Roccat Kave 5.1 Surround Sound Gaming Headset
||20Hz - 20kHz
|Max SPL at 1KHz||114+/-3dB|
|Max input power||100mW (30mW)
|Vibration Driver Units|
|Sensitivity at 1KHz
Design and Comfort
The Kave adjusts to wrap around large heads too, and everything in between. One thing that's immediately apparent when you slip your head into the Kave is the weight, especially within the ear cups. Keep in mind that it's toting additional drivers for 5.1 channel audio, so a bit of additional heft is to be expected. It doesn't feel like a bag of bricks, but you're not going to forget you're wearing them the way you would a baseball cap (as opposed to, say, a football helmet).
Aesthetically, the Kaves look sharp and feature a rubberized coating on the ear cups. That means they're less prone to fingerprints, especially compared to glossy finishes. We also have to give Roccat props for the thick metal band that extends from one ear cup to the next. These might be the sturdiest headphones of the bunch, which is another reason why they're a little heavier than the others.
A volume wheel rotates like a classic iPod to adjust the volume up or down, and in the center is a gigantic mute button. If you want to mute the microphone, there's a separate button on the side of the remote. When muted, the tip of the mic glows blue, providing a gentle reminder that your teammates can't hear your instructions (and if it isn't glowing blue, they're just ignoring you).
A lid opens up above the volume wheel to reveal independent volume controls for the different drivers, including center, front, rear, and sub. If you're only using stereo mode instead of 5.1 channel audio, just the front dial will do anything, as you're not taking advantage of all the drivers.
Sound QualityWe were a bit surprised that Roccat didn't include any special drivers or setup software with the Kave, nor will you find any on the company's website. However, bear in mind that in order take full advantage of the Kave, you need either a dedicated soundcard or onboard audio that supports 5.1-channel audio.
We started off our testing by listening to music in stereo mode. Sonically, the Kave's range is similar to the other headsets in this roundup, though for better or worse, bass performance doesn't dominate the sound spectrum. If you like a lot of bump with your grind, the Kave will leave you wishing for a little more than it can provide. Conversely, if you've always wanted a gaming headset that doesn't overemphasize the low end, the Kave is calling your name.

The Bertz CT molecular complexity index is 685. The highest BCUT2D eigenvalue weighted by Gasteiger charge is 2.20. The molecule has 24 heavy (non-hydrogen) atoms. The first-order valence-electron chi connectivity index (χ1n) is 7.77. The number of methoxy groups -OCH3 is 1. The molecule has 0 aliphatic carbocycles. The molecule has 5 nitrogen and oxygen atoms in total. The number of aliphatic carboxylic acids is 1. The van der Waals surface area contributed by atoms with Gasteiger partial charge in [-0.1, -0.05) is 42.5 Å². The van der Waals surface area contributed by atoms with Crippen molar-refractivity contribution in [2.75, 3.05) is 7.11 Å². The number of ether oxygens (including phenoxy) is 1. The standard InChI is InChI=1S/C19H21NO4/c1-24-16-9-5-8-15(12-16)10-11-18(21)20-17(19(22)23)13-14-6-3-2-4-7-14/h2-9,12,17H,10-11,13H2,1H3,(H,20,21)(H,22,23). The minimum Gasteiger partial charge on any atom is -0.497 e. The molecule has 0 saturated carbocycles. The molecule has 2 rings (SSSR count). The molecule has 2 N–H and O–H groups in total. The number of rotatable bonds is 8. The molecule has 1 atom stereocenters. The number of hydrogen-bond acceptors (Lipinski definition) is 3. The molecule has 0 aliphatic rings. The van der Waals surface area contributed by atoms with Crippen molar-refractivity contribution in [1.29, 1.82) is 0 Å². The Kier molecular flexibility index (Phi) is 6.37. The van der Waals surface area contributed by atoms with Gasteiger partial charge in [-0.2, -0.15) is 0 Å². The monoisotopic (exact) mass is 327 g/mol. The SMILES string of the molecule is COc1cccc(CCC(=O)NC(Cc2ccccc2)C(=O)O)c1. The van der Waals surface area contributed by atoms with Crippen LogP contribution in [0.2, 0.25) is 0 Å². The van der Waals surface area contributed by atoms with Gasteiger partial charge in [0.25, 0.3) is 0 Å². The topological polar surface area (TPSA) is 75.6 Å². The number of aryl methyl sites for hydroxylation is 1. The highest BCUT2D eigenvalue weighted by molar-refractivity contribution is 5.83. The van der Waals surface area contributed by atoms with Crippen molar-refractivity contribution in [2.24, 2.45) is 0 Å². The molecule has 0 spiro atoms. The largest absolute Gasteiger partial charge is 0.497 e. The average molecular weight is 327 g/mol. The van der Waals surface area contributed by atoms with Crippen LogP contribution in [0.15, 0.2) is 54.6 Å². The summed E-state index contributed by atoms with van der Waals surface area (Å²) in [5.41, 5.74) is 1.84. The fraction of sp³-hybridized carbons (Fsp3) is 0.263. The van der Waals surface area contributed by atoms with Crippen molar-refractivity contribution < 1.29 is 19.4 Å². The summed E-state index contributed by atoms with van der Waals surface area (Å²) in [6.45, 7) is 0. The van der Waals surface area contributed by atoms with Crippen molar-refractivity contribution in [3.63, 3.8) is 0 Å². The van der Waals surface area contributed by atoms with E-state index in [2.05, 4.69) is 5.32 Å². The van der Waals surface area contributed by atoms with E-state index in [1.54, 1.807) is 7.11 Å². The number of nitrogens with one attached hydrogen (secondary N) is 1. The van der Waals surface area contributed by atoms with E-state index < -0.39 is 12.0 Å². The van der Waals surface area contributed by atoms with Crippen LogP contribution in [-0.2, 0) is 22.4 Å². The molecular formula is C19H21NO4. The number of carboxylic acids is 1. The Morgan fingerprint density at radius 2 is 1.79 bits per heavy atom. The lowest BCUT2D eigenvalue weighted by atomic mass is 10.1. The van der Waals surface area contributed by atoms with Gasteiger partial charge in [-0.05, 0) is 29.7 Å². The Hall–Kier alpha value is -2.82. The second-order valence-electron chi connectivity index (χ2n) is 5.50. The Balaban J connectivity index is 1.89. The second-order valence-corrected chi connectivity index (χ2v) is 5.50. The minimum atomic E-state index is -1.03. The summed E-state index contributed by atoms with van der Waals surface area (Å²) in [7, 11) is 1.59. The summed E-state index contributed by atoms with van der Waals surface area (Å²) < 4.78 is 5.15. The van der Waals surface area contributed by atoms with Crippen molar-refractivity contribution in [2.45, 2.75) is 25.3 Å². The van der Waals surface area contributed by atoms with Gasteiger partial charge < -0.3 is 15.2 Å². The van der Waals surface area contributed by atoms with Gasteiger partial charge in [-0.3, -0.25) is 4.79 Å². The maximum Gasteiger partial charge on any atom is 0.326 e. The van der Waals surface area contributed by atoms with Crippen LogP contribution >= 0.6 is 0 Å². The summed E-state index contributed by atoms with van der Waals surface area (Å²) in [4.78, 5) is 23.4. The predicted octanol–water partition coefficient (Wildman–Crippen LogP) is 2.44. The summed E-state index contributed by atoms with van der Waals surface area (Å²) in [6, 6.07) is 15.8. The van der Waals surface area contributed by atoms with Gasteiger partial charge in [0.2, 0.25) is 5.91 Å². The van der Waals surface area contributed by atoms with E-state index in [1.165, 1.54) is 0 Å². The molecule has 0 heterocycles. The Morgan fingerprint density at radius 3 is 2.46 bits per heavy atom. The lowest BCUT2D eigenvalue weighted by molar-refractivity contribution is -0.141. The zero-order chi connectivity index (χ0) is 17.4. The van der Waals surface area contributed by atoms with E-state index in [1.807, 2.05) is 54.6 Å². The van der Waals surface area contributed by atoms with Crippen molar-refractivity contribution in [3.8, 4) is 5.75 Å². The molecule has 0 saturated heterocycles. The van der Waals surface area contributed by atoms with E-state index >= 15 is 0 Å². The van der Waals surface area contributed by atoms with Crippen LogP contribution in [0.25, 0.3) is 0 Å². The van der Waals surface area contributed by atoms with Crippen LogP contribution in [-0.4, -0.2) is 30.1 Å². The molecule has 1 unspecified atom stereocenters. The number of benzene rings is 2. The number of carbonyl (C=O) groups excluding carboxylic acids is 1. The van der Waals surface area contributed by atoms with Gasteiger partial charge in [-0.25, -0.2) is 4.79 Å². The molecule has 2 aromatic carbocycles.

On the other end of the spectrum, the Kave doesn't hit the highs like an opera singer, and neither do any of the other gaming headsets reviewed here. But it does do a good job with what its got. We really enjoyed the raspy highs from Audra Mae & The Forest Rangers singing, well, just about anything, but in particular The Unclouded Day (from Sons of Anarchy) and Forever Young.
Stereo sound isn't the Kave's playground, however, so we unleashed the headset on several 5.1-channel samples and gaming titles that support it. This is where the Kaves really shine, so long as you adjust your expectations. Even with the angled drivers, the Kaves are no match for a 5.1-channel speaker setup. But as far as headphones go, they do a remarkable job letting you know where the sound is coming from. The effect is especially enhanced if you tweak the individual volume dials; we found the best results by turning down the front volume a quarter of the way while leaving the rear dial cranked up.
You'll also want to spend some time playing with your soundcard's equalizer settings, if available, to put a little more emphasis on the lows. That's were the most fun is had when playing games, and the Kaves stop a little short of delivering bone crunching blows on the low end.